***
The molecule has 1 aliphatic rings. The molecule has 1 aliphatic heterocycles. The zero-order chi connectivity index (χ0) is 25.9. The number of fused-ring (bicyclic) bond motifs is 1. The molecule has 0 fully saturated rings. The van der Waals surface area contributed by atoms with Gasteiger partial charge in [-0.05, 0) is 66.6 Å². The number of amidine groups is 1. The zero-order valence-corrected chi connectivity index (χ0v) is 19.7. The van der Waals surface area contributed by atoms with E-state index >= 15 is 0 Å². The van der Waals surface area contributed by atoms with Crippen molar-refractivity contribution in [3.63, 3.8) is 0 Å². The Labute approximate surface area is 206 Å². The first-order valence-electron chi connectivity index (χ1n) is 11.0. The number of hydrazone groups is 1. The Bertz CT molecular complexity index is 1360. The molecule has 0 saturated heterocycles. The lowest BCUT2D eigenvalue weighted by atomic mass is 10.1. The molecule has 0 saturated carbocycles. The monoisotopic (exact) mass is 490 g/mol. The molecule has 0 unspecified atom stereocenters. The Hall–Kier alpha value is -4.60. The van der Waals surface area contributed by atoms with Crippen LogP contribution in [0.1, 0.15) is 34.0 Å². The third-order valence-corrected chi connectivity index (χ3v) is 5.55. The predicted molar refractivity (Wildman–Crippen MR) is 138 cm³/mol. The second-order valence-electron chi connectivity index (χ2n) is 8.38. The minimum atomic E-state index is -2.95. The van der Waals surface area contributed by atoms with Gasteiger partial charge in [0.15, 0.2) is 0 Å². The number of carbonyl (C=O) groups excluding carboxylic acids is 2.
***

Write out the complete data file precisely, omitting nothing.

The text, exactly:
The molecule has 1 aliphatic rings. The molecule has 1 aliphatic heterocycles. The zero-order chi connectivity index (χ0) is 25.9. The number of fused-ring (bicyclic) bond motifs is 1. The molecule has 0 fully saturated rings. The van der Waals surface area contributed by atoms with Gasteiger partial charge in [-0.05, 0) is 66.6 Å². The number of amidine groups is 1. The zero-order valence-corrected chi connectivity index (χ0v) is 19.7. The van der Waals surface area contributed by atoms with E-state index >= 15 is 0 Å². The van der Waals surface area contributed by atoms with Crippen molar-refractivity contribution in [3.63, 3.8) is 0 Å². The Labute approximate surface area is 206 Å². The first-order valence-electron chi connectivity index (χ1n) is 11.0. The number of hydrazone groups is 1. The Bertz CT molecular complexity index is 1360. The molecule has 0 saturated heterocycles. The lowest BCUT2D eigenvalue weighted by atomic mass is 10.1. The molecule has 0 saturated carbocycles. The monoisotopic (exact) mass is 490 g/mol. The molecule has 0 unspecified atom stereocenters. The Hall–Kier alpha value is -4.60. The van der Waals surface area contributed by atoms with Crippen LogP contribution in [0.1, 0.15) is 34.0 Å². The third-order valence-corrected chi connectivity index (χ3v) is 5.55. The predicted molar refractivity (Wildman–Crippen MR) is 138 cm³/mol. The second-order valence-electron chi connectivity index (χ2n) is 8.38. The minimum atomic E-state index is -2.95. The van der Waals surface area contributed by atoms with Gasteiger partial charge in [0.15, 0.2) is 0 Å². The number of carbonyl (C=O) groups excluding carboxylic acids is 2.